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EACEA National Policies Platform:Eurydice
Other dimensions of internationalisation in early childhood and school education


13.Mobility and internationalisation

13.4Other dimensions of internationalisation in early childhood and school education

Last update: 5 March 2024

European, global and intercultural dimension in curriculum development

After the formation of Czechoslovakia in 1918, the areaa of knowledge of the world and Europe, and of the international understanding had been incorporated in the common part of the curriculum. However, over time it was affected by political and ideological circumstances. The current concept of the European dimension was incorporated into teaching at all education levels after the revolution 1989, although its formal inclusion in official documents occurred later.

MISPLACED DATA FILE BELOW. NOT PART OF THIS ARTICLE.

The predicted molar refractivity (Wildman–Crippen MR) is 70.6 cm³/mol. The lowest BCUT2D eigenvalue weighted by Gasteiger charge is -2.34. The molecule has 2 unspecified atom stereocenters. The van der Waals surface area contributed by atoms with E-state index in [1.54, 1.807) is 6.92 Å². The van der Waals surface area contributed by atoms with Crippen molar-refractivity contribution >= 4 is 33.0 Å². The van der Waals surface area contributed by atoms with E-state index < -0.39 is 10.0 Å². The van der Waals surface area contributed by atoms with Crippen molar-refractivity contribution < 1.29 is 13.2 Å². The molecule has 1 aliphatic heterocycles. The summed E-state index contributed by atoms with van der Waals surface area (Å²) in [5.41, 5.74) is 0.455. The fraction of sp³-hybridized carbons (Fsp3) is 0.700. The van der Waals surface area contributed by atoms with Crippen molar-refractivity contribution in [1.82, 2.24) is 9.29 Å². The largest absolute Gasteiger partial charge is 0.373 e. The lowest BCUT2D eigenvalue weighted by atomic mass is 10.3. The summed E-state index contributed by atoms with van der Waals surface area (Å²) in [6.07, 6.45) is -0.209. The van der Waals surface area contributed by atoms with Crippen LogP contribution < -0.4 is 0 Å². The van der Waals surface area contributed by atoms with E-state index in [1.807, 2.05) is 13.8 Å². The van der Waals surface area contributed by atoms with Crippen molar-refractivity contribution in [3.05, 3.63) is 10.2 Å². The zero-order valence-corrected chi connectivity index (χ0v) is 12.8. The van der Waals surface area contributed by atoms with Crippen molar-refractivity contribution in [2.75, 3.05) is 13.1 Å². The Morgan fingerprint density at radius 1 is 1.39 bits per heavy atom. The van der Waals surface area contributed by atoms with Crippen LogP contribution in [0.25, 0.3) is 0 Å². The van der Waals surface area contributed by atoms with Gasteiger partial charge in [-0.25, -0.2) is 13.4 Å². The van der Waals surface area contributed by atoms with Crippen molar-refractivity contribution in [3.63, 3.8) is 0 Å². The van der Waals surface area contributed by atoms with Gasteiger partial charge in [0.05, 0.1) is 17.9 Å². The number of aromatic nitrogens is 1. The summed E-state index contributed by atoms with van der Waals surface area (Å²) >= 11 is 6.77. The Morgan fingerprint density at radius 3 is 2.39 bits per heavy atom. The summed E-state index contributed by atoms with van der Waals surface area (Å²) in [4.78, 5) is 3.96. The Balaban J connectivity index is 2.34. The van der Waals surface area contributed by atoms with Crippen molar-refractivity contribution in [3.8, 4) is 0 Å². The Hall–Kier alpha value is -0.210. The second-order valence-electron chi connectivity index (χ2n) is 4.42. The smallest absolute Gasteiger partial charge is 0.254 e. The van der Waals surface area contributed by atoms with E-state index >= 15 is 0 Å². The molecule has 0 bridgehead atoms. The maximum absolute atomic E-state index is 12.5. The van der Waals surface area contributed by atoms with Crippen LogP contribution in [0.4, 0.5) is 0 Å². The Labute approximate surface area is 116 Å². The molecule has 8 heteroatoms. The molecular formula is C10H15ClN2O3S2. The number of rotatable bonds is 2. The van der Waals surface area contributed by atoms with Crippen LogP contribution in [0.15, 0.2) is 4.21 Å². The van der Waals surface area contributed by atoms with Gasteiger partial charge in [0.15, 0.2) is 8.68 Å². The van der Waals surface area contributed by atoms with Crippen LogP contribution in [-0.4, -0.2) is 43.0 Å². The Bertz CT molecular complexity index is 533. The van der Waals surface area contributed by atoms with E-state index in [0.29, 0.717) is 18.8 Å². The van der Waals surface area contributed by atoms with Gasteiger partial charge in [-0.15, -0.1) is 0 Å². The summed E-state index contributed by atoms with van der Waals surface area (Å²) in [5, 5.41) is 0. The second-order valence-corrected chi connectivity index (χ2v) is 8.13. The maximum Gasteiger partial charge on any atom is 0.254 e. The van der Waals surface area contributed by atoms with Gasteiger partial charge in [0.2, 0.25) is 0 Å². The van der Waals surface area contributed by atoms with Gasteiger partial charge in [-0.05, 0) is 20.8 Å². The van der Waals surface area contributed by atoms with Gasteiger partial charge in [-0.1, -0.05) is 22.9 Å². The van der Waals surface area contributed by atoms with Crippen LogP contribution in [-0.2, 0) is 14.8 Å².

The strategic documents Czech Education and Europe, i.e., the Green Paper (1999) and the National Programme for the Development of Education in the Czech Republic, the White Paper (2001) provided a major impetus for introducing the European dimension in education. In these documents, the following objectives concerning the content of education were formulated:

  • the need to be able to communicate in two languages;
  • education towards tolerance, understanding and respect for other nations, races and cultures;
  • the introduction of new topics: European integration and multicultural education;
  • the goals of and reasons for European integration.

These objectives were fully incorporated into curricular reform that were laid down in the Education Act, which came into force in 2005. The reform resulted in new documents for education for pupils and students aged 3 to 19 years, i.e., the Framework Education Programmes. These set out a binding framework for education and define the standard educational content for a given education stage.